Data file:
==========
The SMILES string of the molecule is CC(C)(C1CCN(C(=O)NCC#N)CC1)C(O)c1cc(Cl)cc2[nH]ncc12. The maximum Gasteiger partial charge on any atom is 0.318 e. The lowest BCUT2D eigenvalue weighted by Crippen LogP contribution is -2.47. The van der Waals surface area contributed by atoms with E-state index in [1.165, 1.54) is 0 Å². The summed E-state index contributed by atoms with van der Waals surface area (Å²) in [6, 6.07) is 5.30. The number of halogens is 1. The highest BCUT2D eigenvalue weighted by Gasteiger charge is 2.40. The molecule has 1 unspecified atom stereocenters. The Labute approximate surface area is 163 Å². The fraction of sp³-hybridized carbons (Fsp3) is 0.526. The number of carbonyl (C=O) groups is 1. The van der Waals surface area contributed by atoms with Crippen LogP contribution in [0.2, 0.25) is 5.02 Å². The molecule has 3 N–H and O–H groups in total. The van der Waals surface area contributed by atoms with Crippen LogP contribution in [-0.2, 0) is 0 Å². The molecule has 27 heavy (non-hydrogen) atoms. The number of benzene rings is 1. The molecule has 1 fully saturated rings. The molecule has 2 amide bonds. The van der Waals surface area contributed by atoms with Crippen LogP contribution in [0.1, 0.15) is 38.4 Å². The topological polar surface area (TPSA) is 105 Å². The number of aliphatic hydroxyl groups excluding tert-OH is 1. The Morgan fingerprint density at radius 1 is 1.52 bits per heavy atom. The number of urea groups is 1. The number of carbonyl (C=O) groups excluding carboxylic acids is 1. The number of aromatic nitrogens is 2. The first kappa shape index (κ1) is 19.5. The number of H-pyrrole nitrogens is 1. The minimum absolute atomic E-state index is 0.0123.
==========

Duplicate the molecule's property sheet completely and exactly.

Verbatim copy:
The SMILES string of the molecule is CC(C)(C1CCN(C(=O)NCC#N)CC1)C(O)c1cc(Cl)cc2[nH]ncc12. The maximum Gasteiger partial charge on any atom is 0.318 e. The lowest BCUT2D eigenvalue weighted by Crippen LogP contribution is -2.47. The van der Waals surface area contributed by atoms with E-state index in [1.165, 1.54) is 0 Å². The summed E-state index contributed by atoms with van der Waals surface area (Å²) in [6, 6.07) is 5.30. The number of halogens is 1. The highest BCUT2D eigenvalue weighted by Gasteiger charge is 2.40. The molecule has 1 unspecified atom stereocenters. The Labute approximate surface area is 163 Å². The fraction of sp³-hybridized carbons (Fsp3) is 0.526. The number of carbonyl (C=O) groups is 1. The van der Waals surface area contributed by atoms with Crippen LogP contribution in [0.2, 0.25) is 5.02 Å². The molecule has 3 N–H and O–H groups in total. The van der Waals surface area contributed by atoms with Crippen LogP contribution in [-0.2, 0) is 0 Å². The molecule has 27 heavy (non-hydrogen) atoms. The number of benzene rings is 1. The molecule has 1 fully saturated rings. The molecule has 2 amide bonds. The van der Waals surface area contributed by atoms with Crippen LogP contribution in [0.1, 0.15) is 38.4 Å². The topological polar surface area (TPSA) is 105 Å². The number of aliphatic hydroxyl groups excluding tert-OH is 1. The Morgan fingerprint density at radius 1 is 1.52 bits per heavy atom. The number of urea groups is 1. The number of carbonyl (C=O) groups excluding carboxylic acids is 1. The number of aromatic nitrogens is 2. The first kappa shape index (κ1) is 19.5. The number of H-pyrrole nitrogens is 1. The minimum absolute atomic E-state index is 0.0123.